2. Create a second graph and add: ‘Population’, ‘Birth Rate’, ‘Death Rate’, and ‘Actual Number
of Trees Available per Person’.
o Set the scale for ‘Birth Rate’, ‘Death Rate’, ‘Actual Number of Trees Available per
Person’ from 0 to 0.5.
o Select Format [right click on variable name] and set the precision to 0.00 or Free Float
for these variables.
Q13. Looking at the first graph, explain the observed trends in the population and trees over time.
Q14. Looking at the second graph, why do you think the population started to decline? Include a
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Step 2 – Produce a Table
We are interested in the values of population and trees over time.
– Create a table and add: ‘Population’ and ‘Trees’.
Q15. How many years does it take the population to double? (1 mark)
Q16. Is the doubling time the same for different time periods? Why, or why not? (2 marks)
Q17. What was the largest value for the population? (1 mark)
Q18. What year did the population start to decline? (1 mark)
Q19. How many people are left in 1900? (1 mark)
Q20. How many trees are left in 1900? (1 mark)
Tree Replanting Structure
At the moment there is no replanting of trees in the model. We will account for this now.
What would happen if trees were being replanted at a rate of 100 per year, starting in the year 1700?
Remember, there is a maturation delay as saplings take many years to mature and become
harvestable. At this stage, we will not take this into account, however, we will factor this in later on
(Step 3).
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Step 1 – Add Tree Replanting
Use the STEP function to set the rate of tree replanting. Define tree replanting as STEP (amount,
time of change).
– Rerun the simulation.
Step 2 – Produce a Graph
– Update your graph of ‘Population’ and ‘Trees’ with your new simulation results.
Q21. Looking at your graph, explain the observed trends in population and trees over time. Include
Q22. How many people are left in 1900? (1 mark)
Q23. How many trees are left in 1900? (1 mark)
Step 3 – Add Tree Maturation Delay
It is not reasonable to expect a tree that is planted one year to be of harvestable size by the next
year. It would be necessary to wait a reasonable amount of time to allow the tree to grow to a useful
size. Therefore, you have to add a tree maturation delay to your model. The delay indicates the time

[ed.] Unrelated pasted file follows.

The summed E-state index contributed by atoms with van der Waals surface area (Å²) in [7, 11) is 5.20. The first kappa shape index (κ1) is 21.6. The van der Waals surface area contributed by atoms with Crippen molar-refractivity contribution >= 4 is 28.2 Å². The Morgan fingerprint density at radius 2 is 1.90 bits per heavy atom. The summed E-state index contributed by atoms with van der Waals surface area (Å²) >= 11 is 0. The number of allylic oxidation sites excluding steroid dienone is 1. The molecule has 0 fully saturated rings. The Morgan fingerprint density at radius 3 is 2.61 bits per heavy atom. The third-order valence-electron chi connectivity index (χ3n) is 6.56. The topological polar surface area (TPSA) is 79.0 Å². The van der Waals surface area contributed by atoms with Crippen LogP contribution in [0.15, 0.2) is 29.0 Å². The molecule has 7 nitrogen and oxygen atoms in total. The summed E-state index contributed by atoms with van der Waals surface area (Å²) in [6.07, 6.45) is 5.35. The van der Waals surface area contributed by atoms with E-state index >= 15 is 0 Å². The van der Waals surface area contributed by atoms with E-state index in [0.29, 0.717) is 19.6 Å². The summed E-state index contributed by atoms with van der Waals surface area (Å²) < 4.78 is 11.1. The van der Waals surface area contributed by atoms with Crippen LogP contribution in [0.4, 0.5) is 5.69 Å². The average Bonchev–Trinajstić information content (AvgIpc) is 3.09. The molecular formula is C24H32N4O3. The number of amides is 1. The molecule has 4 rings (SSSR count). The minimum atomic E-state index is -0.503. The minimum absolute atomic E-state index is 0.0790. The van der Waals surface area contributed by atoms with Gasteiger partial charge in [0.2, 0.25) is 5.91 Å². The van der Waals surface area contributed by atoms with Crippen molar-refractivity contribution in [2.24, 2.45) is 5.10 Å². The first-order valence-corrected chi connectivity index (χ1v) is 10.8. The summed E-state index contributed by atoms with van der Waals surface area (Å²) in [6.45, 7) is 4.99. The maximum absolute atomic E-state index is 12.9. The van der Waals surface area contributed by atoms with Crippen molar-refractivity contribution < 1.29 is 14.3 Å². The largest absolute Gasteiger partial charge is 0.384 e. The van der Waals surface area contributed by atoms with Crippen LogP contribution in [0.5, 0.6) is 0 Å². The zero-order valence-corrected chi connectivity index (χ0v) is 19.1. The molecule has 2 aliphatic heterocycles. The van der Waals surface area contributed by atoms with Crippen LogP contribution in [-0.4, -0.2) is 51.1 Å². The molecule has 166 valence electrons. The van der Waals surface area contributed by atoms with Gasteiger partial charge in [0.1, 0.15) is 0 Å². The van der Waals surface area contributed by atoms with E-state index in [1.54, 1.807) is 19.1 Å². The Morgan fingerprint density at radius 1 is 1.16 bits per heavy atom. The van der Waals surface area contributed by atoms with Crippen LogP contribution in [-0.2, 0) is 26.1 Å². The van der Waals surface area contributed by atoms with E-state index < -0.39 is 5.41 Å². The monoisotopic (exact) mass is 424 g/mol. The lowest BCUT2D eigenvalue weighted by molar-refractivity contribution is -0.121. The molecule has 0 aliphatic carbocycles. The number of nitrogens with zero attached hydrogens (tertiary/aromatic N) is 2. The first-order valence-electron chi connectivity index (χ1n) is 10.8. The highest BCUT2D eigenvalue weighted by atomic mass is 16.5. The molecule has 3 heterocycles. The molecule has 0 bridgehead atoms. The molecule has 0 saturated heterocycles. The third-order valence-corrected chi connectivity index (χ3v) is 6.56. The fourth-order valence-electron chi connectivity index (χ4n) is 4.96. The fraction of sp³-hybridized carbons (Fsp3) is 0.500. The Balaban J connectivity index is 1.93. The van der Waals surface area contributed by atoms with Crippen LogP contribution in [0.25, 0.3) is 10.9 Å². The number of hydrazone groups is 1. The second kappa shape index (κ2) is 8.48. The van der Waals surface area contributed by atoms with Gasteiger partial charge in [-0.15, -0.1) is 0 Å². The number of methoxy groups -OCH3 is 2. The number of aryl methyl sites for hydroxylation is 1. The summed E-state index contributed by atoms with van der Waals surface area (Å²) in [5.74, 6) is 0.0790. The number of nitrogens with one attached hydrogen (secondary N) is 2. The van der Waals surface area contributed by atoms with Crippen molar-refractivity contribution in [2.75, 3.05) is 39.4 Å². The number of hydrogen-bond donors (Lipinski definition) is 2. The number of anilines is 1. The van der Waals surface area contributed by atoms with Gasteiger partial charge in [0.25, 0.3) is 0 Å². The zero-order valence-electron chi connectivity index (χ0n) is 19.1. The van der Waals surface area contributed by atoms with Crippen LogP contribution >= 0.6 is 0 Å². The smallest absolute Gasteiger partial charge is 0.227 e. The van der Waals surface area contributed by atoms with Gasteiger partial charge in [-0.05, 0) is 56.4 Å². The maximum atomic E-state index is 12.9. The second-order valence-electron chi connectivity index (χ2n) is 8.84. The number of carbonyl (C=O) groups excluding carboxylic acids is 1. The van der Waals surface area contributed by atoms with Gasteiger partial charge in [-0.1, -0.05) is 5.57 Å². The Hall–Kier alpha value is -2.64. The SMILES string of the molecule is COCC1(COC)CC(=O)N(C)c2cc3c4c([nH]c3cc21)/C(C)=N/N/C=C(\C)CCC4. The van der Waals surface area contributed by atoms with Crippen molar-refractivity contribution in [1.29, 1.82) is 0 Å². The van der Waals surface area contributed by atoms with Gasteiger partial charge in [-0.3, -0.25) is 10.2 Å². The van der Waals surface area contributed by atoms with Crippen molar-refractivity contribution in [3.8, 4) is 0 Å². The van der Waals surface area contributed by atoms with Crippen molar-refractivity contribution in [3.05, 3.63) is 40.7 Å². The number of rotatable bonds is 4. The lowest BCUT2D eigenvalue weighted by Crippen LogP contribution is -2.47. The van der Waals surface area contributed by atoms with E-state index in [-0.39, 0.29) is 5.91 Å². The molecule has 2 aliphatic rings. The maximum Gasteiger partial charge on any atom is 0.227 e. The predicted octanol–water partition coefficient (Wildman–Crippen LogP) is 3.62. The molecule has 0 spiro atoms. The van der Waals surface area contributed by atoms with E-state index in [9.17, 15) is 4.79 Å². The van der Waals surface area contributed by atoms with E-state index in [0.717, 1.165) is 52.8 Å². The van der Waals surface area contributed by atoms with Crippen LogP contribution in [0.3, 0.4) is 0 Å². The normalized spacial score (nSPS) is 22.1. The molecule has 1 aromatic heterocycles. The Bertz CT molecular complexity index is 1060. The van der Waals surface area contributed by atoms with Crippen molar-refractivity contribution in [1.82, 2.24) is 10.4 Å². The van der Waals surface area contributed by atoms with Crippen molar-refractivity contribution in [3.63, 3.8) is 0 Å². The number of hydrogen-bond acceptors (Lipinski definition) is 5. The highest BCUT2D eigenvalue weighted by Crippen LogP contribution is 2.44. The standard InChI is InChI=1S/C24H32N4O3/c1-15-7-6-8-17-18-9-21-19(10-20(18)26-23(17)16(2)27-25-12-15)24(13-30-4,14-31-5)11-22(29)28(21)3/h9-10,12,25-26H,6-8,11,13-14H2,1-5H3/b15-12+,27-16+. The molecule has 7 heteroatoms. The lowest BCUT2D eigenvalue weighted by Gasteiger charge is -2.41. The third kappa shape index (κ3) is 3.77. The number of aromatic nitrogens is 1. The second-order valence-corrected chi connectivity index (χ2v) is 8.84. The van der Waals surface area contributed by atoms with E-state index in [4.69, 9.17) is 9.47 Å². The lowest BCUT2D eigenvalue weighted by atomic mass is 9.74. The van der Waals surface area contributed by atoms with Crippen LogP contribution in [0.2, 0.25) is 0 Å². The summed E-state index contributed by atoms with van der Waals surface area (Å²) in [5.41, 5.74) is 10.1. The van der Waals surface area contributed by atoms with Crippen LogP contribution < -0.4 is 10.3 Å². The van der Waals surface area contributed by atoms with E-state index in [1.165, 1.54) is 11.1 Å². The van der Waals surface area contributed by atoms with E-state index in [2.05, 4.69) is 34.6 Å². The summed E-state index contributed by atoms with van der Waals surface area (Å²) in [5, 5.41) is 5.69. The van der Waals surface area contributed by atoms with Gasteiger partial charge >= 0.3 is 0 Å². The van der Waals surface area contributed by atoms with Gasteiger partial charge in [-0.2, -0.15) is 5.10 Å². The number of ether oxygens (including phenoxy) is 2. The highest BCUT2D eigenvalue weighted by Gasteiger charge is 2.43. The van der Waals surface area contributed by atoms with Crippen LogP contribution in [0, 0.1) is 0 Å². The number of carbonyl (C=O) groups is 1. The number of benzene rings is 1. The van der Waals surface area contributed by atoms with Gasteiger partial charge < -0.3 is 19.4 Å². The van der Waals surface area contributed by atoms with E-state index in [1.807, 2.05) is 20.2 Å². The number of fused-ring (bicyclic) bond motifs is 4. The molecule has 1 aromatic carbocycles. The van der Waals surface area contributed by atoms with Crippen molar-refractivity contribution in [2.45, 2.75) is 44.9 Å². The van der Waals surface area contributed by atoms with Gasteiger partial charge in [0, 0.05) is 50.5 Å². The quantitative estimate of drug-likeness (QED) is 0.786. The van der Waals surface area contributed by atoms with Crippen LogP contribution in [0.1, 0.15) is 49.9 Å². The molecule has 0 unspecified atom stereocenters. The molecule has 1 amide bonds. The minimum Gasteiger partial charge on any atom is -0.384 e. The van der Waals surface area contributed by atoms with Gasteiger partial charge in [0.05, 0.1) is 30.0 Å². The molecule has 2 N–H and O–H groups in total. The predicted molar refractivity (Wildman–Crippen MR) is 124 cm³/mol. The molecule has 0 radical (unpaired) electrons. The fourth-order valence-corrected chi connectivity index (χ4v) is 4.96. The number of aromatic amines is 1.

trees take to mature (i.e. 30 years) and that only mature trees are consumed.
– Disaggregate the tree model structure.
To model this delay, disaggregate the ‘Trees’ stock into two stocks: ‘Saplings’ (which are young
trees) and ‘Mature Trees’ (which are mature trees ready to harvest).
Note: to model the tree maturation delay, use a normal stock (reservoir) and a converter, not a
conveyor.
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Step 4 – Add Sapling Death and Cyclone Components
– Add Natural Sapling Death Component
In reality, not all of the saplings planted will survive. Modify your model to account for sapling deaths,
which we assume to be 50% of the replanted saplings. Note that sapling deaths are 50% of what
is replanted, not 50% of the total number of saplings.
Because Easter Island is in the tropics, it is prone to being hit by cyclones that can kill trees. Modify
your model again to account for mature tree and sapling loss due to the cyclone. In the year 1800 a
severe cyclone hits Easter Island and destroys 50% of mature trees and all saplings.
Use the PULSE function to model the loss of mature trees and saplings due to the cyclone. Define
this function as PULSE (amount, time of first pulse, time interval to repeat pulse).
– Rerun the simulation.
Step 5 – Produce a Graph and Table
– Update your graph of ‘Population’ and ‘Trees’ with your new simulation results.
Q24. Looking at your graph, explain the observed trends in population and trees over time. Include
Q25. How many people are now left in 1900? (1 mark)
Q26. How many trees are now left in 1900? (1 mark)
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Step 6 – Completed Model
Q27. Insert a picture of your completed model that shows: tree replanting, sapling
deaths, tree maturation and cyclone loss.
Insert two graph outputs:
– First graph: mature tree numbers and human population between 400-2000 AD without tree
replanting, sapling death, tree maturation and cyclone loss.
– Second graph: mature tree numbers and human population between 400-2000 AD with tree
replanting, sapling death, tree maturation and cyclone loss. (5 marks)
Note: to copy a model from Stella, drag a box around the model using your mouse and press
Ctrl + C on your keypad, then go to your document and press Ctrl + V. To copy a graph from Stella,
right click on the graph, select copy, then go to your document and press Ctrl + V on your keypad.
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Part 2 – Causal Loop Diagrams
Q28. Draw a feedback loop that relates the population with the number of trees. Make sure to include
all polarities and a loop label to your feedback loop. Explain your feedback loop. (2 marks)
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Q29. In the Easter Island Population Model, what common mode of system behaviour
does human population represent?
a) Draw the generic CLD that explains this behaviour and then
b) Draw a second CLD that replaces the variables in the generic CLD with those relevant to
Easter Island.
Make sure to include all polarities and loop labels in your CLDs. (5 marks)
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Q30. What system archetype best represents the Easter Island situation?
a) Draw the generic CLD that explains this system archetype and then
b) Draw a second CLD that replaces the variables in the generic CLD with those relevant to
Easter Island.
Make sure to include all polarities and loop labels in your CLDs. (5 marks)